"Some individuals/groups will always have strong incentives to plunder and the means to do it."

Premise 2: You're anthropomorphizing nations. Who cares that war is not in the interests of most nations? Wars are always in the best interest of certain people. Saddam got filthy rich and powerful through war. One reason that Europe is so peaceful is that the ruling class is able to extract supernormal profits and power through the "legitimate" government. They would risk wealth through war.

Premise 3: Arnold's point stands. Point 1 states that pirates have incentives to plunder. Point 2 states that capitalists must be prepared to protect their booty from pirates. Point 3 states that pirates and capitalists will always be in conflict, no matter how well capitalists prepare to defend themselves. However, the better prepared we are, the less consequential the conflicts.

FWIW - Pirates are largely in power in Europe (and the US increasingly). When the population allows itself to be plundered, there is little reason for external war. But the French riots are just one example of internal conflict a brewin'.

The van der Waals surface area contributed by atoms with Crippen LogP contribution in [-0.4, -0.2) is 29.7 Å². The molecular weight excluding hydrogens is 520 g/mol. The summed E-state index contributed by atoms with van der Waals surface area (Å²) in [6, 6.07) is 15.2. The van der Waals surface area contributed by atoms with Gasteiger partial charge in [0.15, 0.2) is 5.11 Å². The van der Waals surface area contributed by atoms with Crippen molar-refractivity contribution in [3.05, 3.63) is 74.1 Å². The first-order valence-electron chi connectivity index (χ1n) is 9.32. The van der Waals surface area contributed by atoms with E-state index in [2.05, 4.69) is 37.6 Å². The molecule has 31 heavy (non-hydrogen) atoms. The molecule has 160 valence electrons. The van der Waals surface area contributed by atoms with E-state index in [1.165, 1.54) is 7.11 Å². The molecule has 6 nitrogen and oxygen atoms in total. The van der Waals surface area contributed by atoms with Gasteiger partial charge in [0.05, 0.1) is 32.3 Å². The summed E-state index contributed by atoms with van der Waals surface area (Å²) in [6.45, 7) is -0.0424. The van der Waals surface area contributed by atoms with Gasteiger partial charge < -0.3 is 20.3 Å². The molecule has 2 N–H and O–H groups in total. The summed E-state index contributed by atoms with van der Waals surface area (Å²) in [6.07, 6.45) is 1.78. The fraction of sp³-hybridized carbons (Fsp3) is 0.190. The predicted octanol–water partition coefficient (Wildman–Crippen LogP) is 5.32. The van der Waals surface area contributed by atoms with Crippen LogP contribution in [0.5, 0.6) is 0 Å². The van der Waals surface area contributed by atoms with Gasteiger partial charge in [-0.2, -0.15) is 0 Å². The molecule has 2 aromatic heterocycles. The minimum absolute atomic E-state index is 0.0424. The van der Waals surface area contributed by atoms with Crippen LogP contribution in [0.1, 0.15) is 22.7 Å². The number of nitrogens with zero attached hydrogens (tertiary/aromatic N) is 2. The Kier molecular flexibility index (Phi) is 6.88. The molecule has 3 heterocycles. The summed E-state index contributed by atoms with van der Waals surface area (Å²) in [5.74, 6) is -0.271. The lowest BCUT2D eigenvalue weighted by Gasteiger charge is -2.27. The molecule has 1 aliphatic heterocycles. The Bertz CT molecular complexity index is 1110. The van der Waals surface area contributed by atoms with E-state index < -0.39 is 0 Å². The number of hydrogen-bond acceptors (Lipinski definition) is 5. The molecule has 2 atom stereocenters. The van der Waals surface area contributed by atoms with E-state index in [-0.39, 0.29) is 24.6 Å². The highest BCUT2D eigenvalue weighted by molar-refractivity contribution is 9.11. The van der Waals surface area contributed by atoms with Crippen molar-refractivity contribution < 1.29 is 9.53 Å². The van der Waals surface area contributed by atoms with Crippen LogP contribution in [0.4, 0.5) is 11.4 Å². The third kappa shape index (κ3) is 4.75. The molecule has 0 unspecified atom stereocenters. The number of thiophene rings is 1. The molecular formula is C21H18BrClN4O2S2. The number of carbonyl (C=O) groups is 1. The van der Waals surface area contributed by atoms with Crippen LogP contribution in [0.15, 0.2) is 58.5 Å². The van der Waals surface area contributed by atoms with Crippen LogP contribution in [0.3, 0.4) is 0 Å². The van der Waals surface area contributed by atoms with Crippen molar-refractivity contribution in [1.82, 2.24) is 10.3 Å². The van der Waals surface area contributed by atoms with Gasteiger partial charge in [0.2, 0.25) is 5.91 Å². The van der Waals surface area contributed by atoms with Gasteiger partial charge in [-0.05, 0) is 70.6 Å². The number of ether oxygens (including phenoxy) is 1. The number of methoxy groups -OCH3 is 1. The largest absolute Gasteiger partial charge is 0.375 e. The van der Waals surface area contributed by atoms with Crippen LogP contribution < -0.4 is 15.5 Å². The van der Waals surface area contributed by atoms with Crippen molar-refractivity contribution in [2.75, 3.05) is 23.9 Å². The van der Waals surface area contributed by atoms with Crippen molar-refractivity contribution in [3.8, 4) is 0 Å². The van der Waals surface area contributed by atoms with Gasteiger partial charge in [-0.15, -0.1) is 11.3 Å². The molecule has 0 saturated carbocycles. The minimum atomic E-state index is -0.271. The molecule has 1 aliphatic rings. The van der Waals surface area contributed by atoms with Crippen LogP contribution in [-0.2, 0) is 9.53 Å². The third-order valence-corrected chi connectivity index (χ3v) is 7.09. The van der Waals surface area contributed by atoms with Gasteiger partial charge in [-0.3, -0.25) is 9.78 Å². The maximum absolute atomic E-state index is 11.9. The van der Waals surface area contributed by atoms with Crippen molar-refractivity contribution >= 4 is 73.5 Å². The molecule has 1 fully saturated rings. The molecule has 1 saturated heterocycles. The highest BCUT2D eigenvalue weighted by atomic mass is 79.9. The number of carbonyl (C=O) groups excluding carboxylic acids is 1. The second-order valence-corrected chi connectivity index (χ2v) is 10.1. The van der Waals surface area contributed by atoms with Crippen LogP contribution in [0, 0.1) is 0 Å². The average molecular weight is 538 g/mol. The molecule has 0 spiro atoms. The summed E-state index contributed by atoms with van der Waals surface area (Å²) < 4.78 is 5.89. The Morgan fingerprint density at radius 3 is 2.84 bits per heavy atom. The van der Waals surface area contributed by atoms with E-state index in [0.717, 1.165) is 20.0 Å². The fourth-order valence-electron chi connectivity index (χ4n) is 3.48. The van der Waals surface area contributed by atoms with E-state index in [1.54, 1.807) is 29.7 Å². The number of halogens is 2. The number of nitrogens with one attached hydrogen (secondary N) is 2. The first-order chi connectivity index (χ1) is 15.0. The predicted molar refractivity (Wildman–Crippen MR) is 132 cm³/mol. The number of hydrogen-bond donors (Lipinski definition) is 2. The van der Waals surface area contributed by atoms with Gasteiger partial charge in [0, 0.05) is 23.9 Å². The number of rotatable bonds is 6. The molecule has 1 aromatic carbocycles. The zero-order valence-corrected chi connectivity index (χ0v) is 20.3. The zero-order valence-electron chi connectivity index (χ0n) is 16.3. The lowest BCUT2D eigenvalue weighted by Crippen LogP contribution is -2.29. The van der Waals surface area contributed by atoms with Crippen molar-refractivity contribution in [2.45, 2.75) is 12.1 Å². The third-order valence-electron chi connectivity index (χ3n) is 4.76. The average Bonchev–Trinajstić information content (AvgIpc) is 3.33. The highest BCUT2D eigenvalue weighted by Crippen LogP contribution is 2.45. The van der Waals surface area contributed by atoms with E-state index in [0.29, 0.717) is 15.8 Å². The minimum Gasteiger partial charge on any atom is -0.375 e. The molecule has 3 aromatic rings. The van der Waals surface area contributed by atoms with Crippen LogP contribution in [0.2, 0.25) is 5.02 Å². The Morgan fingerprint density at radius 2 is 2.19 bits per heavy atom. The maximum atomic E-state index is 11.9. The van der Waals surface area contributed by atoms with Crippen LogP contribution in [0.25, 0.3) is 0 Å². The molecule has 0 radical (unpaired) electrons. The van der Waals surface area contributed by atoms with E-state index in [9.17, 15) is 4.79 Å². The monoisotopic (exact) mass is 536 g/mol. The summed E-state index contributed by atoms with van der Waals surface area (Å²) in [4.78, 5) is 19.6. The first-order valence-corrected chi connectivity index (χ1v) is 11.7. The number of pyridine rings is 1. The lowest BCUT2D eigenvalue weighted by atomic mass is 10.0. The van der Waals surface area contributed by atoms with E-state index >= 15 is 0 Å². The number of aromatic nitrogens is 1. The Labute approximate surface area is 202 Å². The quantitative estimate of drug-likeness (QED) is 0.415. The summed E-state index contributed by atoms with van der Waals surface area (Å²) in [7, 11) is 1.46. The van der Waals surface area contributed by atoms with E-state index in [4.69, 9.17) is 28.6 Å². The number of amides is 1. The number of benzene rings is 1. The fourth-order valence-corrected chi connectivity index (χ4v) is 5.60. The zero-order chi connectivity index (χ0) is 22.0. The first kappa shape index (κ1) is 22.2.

aaron writes:

Some wealthy capitalists just bought yacht to travel the world for a couple years. It'll be staffed. They'll be living a life of luxury. It's too large for many ports, it can only visit the more secure and prestigeous.

But they're still concerned about prirates. There's a .50 cal gun (which will hopefully never be used, or only to fire warning shots) and an ample supply of shotguns stored throughout the boat (that, I believe, everyone on board will be prepared to use).

aaron writes:

I tend to agree more with Arnold.

1. There will tend to be more inequality in the developed world as less resourses will be required to produce necessities (but wealth will be required to allocate them, and the income generated). Physical needs will be more easily met, but there will be less mobility and lots of intellectual capacity that will never be needed/utilized. This will lead to a lot of frustration, both in the upper and lower tiers of society (it will become more and more difficult to do something truly productive and revolutionary: things will get too boring for many).